Interview − 16 May 2023
The dRural Advisory Board is constituted as an external advisory body to boost the technical and impact aspects of the project, by providing an external expert view. dRural has a big ambition: to become the principal service marketplace for all European Rural Areas.
In this first interview with the dRural Advisory Board members, we had the chance to introduce you Ivan del Caz, Co-founder of BIKOnsulting and RURAL CITIZEN Director.
What is your field of expertise?
IC: I enjoy exploring, innovating and accompanying organizations (public and private) in transformative projects towards an economic and political model at the service of people and the planet, based on the New Sustainable Strategies and universal values, such as solidarity, social justice, human dignity, participation and respect for the environment.
I live each process passionately to humbly inspire other organizations with my actions to be part of the change. I have participated in transformative projects in different countries that range from territories to small businesses.
And now dedicated and excited to contribute a grain of sand to the demographic challenge to change the narrative of the rural world towards a positive, collaborative, constructive and innovative vision that fills our villages with opportunities and projects.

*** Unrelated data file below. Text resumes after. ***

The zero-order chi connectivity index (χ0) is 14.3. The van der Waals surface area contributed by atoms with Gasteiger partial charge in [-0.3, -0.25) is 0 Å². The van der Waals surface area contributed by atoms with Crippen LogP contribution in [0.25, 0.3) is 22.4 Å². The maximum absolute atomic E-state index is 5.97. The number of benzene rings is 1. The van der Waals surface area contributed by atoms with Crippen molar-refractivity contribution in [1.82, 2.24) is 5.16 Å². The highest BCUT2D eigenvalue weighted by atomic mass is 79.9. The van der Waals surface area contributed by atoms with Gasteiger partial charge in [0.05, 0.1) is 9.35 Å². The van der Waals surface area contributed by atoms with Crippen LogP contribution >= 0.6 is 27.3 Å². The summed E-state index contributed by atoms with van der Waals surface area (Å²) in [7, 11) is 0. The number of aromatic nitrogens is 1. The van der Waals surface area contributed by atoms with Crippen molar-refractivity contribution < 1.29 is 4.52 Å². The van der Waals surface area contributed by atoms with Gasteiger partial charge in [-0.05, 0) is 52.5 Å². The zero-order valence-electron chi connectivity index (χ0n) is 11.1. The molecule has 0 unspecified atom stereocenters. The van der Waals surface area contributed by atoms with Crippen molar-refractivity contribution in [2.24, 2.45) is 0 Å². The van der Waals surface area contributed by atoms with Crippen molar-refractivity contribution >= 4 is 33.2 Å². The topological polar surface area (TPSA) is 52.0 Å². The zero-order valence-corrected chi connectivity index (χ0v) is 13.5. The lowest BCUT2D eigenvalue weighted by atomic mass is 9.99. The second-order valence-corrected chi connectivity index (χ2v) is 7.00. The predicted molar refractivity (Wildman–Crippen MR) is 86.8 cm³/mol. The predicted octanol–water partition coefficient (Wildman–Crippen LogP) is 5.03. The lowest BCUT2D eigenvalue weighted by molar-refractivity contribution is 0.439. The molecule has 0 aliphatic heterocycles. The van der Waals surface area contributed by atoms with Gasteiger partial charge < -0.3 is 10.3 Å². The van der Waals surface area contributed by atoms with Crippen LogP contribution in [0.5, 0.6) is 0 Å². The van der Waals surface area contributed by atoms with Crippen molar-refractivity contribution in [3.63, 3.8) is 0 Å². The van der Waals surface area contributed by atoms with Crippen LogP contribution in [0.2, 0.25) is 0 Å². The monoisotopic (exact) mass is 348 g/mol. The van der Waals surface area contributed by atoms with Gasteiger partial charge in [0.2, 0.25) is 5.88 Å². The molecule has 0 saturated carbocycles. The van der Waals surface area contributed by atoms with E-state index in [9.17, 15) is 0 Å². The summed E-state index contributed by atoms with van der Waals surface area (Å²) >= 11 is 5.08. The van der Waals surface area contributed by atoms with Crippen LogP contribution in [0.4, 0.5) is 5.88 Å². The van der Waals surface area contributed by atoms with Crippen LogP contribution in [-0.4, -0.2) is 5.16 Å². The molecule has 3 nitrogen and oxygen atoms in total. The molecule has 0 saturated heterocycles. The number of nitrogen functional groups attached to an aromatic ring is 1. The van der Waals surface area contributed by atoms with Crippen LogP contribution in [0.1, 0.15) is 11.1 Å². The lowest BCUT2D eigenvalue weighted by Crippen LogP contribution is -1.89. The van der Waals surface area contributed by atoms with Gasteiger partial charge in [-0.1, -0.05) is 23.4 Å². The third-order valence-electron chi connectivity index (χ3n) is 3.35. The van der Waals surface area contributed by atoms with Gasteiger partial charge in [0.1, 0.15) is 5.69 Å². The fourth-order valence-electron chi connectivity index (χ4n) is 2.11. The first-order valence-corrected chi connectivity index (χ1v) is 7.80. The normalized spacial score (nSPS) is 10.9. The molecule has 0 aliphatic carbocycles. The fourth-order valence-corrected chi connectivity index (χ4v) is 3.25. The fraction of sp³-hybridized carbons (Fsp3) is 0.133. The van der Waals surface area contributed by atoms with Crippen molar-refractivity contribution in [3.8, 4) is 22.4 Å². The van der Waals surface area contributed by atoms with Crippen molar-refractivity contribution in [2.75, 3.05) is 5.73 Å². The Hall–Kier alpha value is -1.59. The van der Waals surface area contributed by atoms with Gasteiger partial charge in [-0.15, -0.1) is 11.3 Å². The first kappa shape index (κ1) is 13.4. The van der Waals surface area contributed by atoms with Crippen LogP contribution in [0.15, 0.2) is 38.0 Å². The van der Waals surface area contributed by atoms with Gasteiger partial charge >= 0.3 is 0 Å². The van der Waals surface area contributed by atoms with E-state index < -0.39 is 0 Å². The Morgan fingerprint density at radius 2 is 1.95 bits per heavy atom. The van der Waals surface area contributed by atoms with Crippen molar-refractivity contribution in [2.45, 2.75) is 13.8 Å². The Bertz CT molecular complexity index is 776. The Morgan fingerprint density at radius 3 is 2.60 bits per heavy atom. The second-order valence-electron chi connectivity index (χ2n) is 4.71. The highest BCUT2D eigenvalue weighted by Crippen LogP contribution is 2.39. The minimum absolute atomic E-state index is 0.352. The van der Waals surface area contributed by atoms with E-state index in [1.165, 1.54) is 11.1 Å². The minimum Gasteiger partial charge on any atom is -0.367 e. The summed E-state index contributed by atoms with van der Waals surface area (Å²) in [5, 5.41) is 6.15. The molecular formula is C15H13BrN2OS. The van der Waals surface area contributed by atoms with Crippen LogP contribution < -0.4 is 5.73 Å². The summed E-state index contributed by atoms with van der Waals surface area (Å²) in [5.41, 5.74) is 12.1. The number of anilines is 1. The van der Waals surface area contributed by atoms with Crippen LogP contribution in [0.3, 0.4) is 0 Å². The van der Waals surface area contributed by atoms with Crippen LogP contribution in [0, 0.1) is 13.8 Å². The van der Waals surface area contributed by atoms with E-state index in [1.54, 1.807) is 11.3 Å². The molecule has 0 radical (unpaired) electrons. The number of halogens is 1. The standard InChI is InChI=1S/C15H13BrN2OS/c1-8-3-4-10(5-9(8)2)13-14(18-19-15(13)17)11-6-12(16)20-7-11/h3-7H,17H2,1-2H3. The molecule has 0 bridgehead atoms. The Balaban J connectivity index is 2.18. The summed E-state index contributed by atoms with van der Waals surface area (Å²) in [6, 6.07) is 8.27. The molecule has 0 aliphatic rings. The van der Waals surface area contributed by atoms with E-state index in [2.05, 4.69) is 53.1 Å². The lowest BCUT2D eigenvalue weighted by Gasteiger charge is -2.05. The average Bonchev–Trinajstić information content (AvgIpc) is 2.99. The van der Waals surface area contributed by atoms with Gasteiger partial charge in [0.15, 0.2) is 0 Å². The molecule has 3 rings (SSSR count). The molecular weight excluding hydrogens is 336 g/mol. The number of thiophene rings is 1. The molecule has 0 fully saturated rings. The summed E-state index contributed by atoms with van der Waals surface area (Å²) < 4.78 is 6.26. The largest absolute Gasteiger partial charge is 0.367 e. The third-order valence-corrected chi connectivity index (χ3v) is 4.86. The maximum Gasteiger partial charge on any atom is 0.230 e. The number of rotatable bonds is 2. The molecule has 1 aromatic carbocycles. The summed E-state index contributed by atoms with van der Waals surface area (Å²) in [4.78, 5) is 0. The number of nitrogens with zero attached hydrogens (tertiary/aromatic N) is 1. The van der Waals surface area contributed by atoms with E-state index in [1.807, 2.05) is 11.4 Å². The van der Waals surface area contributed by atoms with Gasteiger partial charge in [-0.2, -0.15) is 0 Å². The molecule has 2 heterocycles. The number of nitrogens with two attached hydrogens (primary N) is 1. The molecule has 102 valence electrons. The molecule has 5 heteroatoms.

All this from RURAL CITIZEN.
How could your experience contribute to the project’s success?
IC: I am accompanying different rural development and innovation projects in Spain, which allows me to have an expanded vision of the realities, needs and challenges that we face from the rural world from collaborative ecosystems.
How do you think dRural can contribute to creating and developing smart communities in rural areas?
IC: To create smart communities in rural areas we must understand the connection of the urban and the rural. dRural can bring services from organizations that are in the rural world closer to communities that are in urban areas, so they can expand their potential and services. Rural environments normally do not have enough social mass to maintain services with the local population.